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Brazil's Eike Batista: From billionaire to bankruptcy

Eike Batista's oil firm OGX is bankrupt. His is a cautionary tale for Brazilians and investors who embraced a boom built on hype.

October 31, 2013|By Vincent Bevins
  • Eike Batista of Brazil, once considered the seventh-richest man in the world, attends an event in Rio de Janeiro in May 2012. His flagship oil firm, OGX, filed for bankruptcy protection this week.
Eike Batista of Brazil, once considered the seventh-richest man in the… (Santi Carneri / European…)

SAO PAULO, Brazil — A little over a year ago, Brazilian playboy Eike Batista was reputed to be the seventh-richest man in the world and was in the habit of boasting loudly that he'd soon be No. 1. By this week, he had become one of the world's biggest paupers.

On Wednesday, his flagship oil company, OGX, filed for bankruptcy. A personal fortune once valued at $30 billion had collapsed into a personal debt estimated at more than $800 million. Some Brazilians, long since soured on his cocky persona, responded with glee on social networks to the news that Batista's yacht, the Pink Fleet, would soon be sold for scrap.

No one wanted, or could afford, the $19-million boat intact.

Batista's spectacular fall may say more about his personal failings, and what Alan Greenspan called the "irrational exuberance" of the market, than it does about Brazil. It turned out that his much-hyped empire was built on vastly overconfident assumptions — in particular, oil deposit estimates that bore no relationship to reality.

"He ended up swallowed by his own myth," columnist William Waack wrote for Brazil's Globo media group.

Still, as Brazil's economy sinks back to reality after boom-time highs, his implosion has served as a warning to investors, and to Brazilians at large, that much of the fabulous wealth that was on the horizon so recently was based on little more than promises.

Batista "is vain. And at a certain point his vanity prevailed over common sense," said Adriano Pires, director of the Brazilian Infrastructure Center, an energy consulting firm in Rio de Janeiro. "The case of Batista is not just bad for him and the companies around him, it is very bad for all of Brazil, especially in a moment when we need international investors. He is blemishing Brazil's credibility a little all around the world."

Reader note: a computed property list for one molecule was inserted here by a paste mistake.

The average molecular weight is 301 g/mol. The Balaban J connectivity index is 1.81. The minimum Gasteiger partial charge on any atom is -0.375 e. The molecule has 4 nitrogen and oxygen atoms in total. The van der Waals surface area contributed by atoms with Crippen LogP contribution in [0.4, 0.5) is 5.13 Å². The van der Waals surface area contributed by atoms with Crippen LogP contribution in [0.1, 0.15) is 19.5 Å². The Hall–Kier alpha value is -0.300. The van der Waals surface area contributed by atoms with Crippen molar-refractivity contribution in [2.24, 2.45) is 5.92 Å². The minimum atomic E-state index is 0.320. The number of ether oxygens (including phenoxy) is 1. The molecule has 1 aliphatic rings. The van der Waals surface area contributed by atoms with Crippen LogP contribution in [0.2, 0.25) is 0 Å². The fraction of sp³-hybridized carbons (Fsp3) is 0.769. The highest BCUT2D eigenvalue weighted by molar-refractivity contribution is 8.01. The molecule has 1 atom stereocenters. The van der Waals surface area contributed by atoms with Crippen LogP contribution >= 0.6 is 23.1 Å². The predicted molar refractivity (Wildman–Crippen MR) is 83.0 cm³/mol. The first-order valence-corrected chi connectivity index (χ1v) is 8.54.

Batista grew up the son of Brazil's wealthy former minister of mines and energy. In a country famous for corruption and nepotism, it seemed a bit more than coincidental when the younger Batista literally struck gold in the mining industry in the 1980s, despite the assertion in his autobiography, characteristically titled "The X Factor: The Path of Brazil's Greatest Entrepreneur," that his fortune was the result of hard work and ingenuity.

He acquired government licenses to exploit some of Brazil's newly discovered offshore oil reserves, and created an interconnected set of energy, mining and logistics companies based around the wells. He cashed in big from international investors, selling stock at a moment when the world believed more than ever in a Brazilian boom and, after the shock of the U.S.-based financial crisis, was looking for a new place to invest.

It was a heady time for Batista and for Brazil. The economy was in rapid expansion, the government was extremely popular, and a rising middle class was euphoric with higher wages. Certifying the country's ascendance, Brazil was awarded the 2014 World Cup and 2016 Olympics.

Amid assurances of big gains — each of his companies had the letter X in its title, signifying multiple returns — his personal fortune soared, even as the companies brought in little revenue. After he tapped equities markets for all they were worth, he turned to debt markets, borrowing even more to pump up his companies.

"He built his empire based on what have now been proven to be very unrealistic expectations," said Tony Volpon, a New York-based economist for international bank Nomura Securities. "He made the cardinal sin of using debt to finance what were very risky exploratory activities in oil, and no one does that."

"He didn't understand that oil and gas projects are high-risk ventures," said Pires, of the energy consulting firm. "In this business there is no certainty, just probability. He went around preaching and promising."

Batista branched out into luxury hotels, rock festivals, restaurants, soccer and ultimate fighting, all without much economic logic behind them, Pires added.

Things began to fall apart last year in dramatic fashion. His bodybuilder son, Thor, struck and killed a cyclist while speeding in a million-dollar Mercedes-Benz SLR McLaren that the Batistas had been in the habit of keeping on display in their living room. The public was shocked by Eike Batista's response, as he took to Twitter to blame the "carelessness" of the cyclist, an impoverished cargo worker who had to commute by bike on a dangerous highway.

Soon after, it became clear that some OGX wells wouldn't hit production targets, and the money began to fall away. Batista again took to Twitter, this time to attack those who didn't believe in him.

After deposits he valued at more than a trillion dollars turned out to be woefully small this year, his company lost more than 96% of its value and has been unable to pay back creditors. Brazil's state-run banks, which had supported Batista's companies, backed away.

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